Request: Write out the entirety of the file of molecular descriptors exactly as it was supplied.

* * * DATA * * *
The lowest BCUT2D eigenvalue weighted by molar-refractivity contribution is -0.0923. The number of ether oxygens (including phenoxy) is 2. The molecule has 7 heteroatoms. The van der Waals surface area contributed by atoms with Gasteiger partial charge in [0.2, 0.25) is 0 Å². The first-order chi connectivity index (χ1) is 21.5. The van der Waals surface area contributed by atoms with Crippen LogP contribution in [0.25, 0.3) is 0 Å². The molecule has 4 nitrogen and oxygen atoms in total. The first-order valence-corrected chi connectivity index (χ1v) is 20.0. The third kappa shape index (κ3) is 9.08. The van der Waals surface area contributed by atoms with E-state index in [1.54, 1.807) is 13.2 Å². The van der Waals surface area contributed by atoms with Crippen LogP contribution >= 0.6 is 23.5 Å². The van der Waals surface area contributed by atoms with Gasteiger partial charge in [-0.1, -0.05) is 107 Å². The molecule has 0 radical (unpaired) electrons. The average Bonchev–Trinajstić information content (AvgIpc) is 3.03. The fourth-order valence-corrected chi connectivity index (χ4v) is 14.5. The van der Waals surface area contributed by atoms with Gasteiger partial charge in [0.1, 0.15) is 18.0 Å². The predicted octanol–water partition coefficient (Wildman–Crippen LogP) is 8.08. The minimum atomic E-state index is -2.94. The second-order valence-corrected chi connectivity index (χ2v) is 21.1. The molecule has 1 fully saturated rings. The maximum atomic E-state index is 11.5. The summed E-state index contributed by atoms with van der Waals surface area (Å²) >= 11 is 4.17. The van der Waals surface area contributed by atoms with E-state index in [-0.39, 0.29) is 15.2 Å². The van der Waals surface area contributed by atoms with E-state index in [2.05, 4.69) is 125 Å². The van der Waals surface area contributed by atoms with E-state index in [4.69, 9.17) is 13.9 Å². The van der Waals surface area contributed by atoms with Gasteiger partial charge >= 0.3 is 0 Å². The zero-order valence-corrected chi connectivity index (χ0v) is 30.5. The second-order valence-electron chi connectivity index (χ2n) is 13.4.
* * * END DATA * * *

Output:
The lowest BCUT2D eigenvalue weighted by molar-refractivity contribution is -0.0923. The number of ether oxygens (including phenoxy) is 2. The molecule has 7 heteroatoms. The van der Waals surface area contributed by atoms with Gasteiger partial charge in [0.2, 0.25) is 0 Å². The first-order chi connectivity index (χ1) is 21.5. The van der Waals surface area contributed by atoms with Crippen LogP contribution in [0.25, 0.3) is 0 Å². The molecule has 4 nitrogen and oxygen atoms in total. The first-order valence-corrected chi connectivity index (χ1v) is 20.0. The third kappa shape index (κ3) is 9.08. The van der Waals surface area contributed by atoms with E-state index in [1.54, 1.807) is 13.2 Å². The van der Waals surface area contributed by atoms with Crippen LogP contribution >= 0.6 is 23.5 Å². The van der Waals surface area contributed by atoms with Gasteiger partial charge in [-0.1, -0.05) is 107 Å². The molecule has 0 radical (unpaired) electrons. The average Bonchev–Trinajstić information content (AvgIpc) is 3.03. The fourth-order valence-corrected chi connectivity index (χ4v) is 14.5. The van der Waals surface area contributed by atoms with Gasteiger partial charge in [0.1, 0.15) is 18.0 Å². The predicted octanol–water partition coefficient (Wildman–Crippen LogP) is 8.08. The minimum atomic E-state index is -2.94. The second-order valence-corrected chi connectivity index (χ2v) is 21.1. The molecule has 1 fully saturated rings. The maximum atomic E-state index is 11.5. The summed E-state index contributed by atoms with van der Waals surface area (Å²) >= 11 is 4.17. The van der Waals surface area contributed by atoms with E-state index in [-0.39, 0.29) is 15.2 Å². The van der Waals surface area contributed by atoms with E-state index in [2.05, 4.69) is 125 Å². The van der Waals surface area contributed by atoms with E-state index in [4.69, 9.17) is 13.9 Å². The van der Waals surface area contributed by atoms with Gasteiger partial charge >= 0.3 is 0 Å². The zero-order valence-corrected chi connectivity index (χ0v) is 30.5. The second-order valence-electron chi connectivity index (χ2n) is 13.4.